Energy Psychology

Energy psychology (EP) is a theoretical position that is applicable to human behavior in general and specifically to therapy, what is referred to as energy therapy. Energy psychology is consistent with findings in physics, especially quantum theory [18]. There is recognition that everything is comprised of energy. Energy is the capacity for work and movement. Superstring theory suggests that everything is comprised of vibrating little strings [19]. Is this what energy is? In the mind-body realm, the focus is partly on life energy, Prana or chi. This energy is not limited to the brain, but flows throughout the body and even outside of our physical bodies. As a result, energy psychology is focused on some ancient concepts such as meridians, chakras and auras or biofields. Even though hormones are involved in the process, the activity of the heart and nervous system are also energetic. For instance, action potential, which involves the flow of electrical impulses through nerves, is perpetuated by different chemical ions. Nonetheless energy is fundamental here.

Energy therapies involve various techniques, such as touching or tapping on acupoints, holding chakras, passing your hands over biofields and more. At the same time a specific issue is attuned, such as a traumatic memory, phobia or depression. The attunement can be done in various ways. If the problem is presently occurring, such as a phobic reaction, the feeling of depression, panic or a flashback, tapping meridian points (for instance) can be used to transmute the reaction, promote homeostasis and balance energy flow. Physically tapping at specific body locations can also be done while simply bringing the issue to mind without the level of distress that occurs in a “real life” situation. Otherwise, the patient can be prescribed to tap regularly, without actually bringing anything to mind, assuming that the tapping will maintain energetic balance and resolve anything that is “cooking” under the surface at the time. Treatment points can also be specifically diagnosed when necessary as in Thought Field Therapy (TFT), Energy Diagnostic and Treatment Methods (EDxTM) and several other EP methods [3,18,20]. Otherwise a comprehensive algorithm can be used, such as Emotional Freedom Techniques (EFT) and the, Midline Energy Treatment (MET) [18]. Consistent with the Law of Requisite Variety [21], it is possibly best to have many options available, since a greater number of choices will improve the likelihood of treatment benefit.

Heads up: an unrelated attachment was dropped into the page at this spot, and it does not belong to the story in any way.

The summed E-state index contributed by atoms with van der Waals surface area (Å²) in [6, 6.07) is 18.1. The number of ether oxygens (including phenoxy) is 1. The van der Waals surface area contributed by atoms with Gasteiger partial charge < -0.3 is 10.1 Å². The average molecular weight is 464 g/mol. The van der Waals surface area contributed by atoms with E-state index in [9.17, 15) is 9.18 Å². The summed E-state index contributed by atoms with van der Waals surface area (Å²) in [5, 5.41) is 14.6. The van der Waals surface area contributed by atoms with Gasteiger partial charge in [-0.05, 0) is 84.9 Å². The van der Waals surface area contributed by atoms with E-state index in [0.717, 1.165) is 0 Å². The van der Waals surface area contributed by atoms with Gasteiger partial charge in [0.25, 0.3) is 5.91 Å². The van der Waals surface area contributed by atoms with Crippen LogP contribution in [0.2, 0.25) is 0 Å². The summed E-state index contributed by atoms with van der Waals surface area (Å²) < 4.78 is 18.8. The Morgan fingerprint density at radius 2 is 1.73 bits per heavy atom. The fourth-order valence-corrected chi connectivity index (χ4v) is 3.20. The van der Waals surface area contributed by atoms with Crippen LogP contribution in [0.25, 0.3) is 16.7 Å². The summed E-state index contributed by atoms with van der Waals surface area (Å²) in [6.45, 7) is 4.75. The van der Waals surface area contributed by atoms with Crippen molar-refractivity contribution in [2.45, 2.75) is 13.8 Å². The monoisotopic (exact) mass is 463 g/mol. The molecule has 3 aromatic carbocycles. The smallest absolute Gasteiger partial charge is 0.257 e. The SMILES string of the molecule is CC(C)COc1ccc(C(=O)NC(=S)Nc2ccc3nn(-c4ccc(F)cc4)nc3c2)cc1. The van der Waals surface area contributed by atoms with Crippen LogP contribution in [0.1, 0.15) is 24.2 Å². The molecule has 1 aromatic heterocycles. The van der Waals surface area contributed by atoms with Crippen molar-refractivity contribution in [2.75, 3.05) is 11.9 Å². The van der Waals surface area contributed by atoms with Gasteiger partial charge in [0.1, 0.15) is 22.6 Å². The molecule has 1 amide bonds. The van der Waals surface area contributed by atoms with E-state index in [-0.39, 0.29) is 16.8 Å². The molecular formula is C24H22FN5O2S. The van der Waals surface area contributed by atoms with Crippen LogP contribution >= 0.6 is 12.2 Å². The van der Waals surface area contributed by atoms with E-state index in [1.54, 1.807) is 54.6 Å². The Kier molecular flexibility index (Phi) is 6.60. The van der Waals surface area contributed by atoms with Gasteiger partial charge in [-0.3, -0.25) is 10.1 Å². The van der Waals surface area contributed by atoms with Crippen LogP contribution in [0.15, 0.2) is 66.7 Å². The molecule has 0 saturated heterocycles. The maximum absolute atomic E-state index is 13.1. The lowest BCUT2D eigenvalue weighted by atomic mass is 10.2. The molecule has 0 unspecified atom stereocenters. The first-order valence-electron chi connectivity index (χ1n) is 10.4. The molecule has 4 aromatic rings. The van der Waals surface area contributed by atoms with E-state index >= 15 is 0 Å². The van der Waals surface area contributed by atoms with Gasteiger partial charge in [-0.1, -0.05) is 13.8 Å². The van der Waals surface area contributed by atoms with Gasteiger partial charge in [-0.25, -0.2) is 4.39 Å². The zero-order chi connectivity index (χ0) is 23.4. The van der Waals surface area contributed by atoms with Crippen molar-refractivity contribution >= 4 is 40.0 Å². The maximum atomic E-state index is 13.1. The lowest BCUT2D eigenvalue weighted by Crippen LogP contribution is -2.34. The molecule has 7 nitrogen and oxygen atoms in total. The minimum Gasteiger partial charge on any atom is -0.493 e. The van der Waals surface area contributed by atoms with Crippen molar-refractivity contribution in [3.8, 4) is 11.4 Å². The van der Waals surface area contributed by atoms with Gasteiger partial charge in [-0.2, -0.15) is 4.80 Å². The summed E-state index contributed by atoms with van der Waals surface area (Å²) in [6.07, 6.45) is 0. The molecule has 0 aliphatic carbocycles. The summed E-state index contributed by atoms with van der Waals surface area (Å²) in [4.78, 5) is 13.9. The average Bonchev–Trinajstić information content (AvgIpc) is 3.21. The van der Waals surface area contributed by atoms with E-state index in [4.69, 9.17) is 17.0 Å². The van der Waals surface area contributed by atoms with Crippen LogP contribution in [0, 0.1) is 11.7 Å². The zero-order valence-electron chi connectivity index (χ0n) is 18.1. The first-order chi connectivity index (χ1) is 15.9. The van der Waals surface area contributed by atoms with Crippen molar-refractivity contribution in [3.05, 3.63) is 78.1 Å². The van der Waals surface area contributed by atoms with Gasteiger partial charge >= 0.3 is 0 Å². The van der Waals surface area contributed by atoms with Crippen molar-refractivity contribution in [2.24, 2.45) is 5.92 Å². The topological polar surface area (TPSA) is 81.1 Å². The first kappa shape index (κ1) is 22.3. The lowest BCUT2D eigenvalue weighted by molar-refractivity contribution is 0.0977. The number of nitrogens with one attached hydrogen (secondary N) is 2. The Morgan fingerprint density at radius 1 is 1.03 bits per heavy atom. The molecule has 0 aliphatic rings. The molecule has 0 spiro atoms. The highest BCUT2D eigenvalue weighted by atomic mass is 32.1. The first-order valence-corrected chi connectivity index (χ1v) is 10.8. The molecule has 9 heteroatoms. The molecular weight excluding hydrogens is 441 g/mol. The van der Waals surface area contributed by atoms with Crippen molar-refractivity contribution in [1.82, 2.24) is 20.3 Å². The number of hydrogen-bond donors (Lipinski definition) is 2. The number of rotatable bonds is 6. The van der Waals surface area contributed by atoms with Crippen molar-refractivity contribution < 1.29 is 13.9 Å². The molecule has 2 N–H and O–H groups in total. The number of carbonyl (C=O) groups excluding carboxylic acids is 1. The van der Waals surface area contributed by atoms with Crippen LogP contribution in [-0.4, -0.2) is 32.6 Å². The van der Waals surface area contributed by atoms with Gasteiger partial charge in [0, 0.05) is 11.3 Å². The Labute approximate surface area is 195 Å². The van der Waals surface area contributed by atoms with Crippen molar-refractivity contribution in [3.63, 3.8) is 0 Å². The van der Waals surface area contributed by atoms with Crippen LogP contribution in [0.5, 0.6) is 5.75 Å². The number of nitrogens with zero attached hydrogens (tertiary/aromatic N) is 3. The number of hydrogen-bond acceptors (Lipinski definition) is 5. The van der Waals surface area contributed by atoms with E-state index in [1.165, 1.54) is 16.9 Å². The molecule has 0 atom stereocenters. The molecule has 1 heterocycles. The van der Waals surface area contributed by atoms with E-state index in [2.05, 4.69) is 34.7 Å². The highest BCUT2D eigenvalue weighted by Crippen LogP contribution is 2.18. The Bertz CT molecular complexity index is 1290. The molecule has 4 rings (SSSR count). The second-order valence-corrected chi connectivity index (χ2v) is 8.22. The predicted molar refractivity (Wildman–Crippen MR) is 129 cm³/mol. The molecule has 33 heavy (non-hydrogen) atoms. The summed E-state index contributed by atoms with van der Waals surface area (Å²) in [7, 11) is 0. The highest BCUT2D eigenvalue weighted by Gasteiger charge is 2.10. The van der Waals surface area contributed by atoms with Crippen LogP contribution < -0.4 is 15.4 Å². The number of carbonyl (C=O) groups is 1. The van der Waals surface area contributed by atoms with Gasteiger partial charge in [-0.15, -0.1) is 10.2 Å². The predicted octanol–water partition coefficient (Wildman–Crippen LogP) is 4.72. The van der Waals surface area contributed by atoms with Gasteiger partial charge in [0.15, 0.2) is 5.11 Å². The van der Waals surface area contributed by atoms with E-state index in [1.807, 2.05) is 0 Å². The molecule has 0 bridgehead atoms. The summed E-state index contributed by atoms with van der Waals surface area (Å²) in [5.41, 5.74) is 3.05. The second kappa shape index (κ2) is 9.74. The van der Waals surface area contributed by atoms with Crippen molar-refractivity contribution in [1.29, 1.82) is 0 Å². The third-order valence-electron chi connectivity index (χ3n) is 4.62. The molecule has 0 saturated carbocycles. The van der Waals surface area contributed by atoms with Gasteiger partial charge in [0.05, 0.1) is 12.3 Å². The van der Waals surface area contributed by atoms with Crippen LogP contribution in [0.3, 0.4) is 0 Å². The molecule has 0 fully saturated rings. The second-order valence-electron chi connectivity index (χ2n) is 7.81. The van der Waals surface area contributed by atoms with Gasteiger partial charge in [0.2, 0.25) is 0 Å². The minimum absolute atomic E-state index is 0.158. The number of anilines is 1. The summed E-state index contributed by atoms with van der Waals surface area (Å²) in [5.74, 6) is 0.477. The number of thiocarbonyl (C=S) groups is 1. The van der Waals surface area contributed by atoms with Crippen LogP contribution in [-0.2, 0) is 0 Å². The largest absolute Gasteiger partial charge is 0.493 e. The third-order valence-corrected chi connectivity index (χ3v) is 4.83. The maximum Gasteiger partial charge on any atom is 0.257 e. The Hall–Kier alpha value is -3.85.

While an extensive number of case reports and a fair amount of research demonstrate the effectiveness of specific approaches to energy psychology in the treatment of trauma/PTSD, phobias, depression, chronic pain and many other conditions, also several randomized control trials have been conducted in addition to non-controlled studies [22]. Even though the latter approach is considered to be less predictive, some of the studies have been quite impressive in their service to people suffering from trauma, and they also support the effectiveness of EP [18,22-24].

Mindful Energy Psychology (MEP)

Although clinical experience and research supports the effectiveness of mindfulness therapies and energy psychology, it is evident that energy psychology techniques generally work much faster in terms of alleviating emotional distress. Nonetheless research demonstrates that over time, mindfulness practices result in specific changes in brain functioning that improves attention and emotional regulation, support a more fluid sense of self and promote well-being. Some studies have also shown changes in brain activity after EP treatments. Both meditation and EP have been shown to improve willpower, reduce stress and reduce urges to use drugs and alcohol, overeat, smoke and more [15,17,22].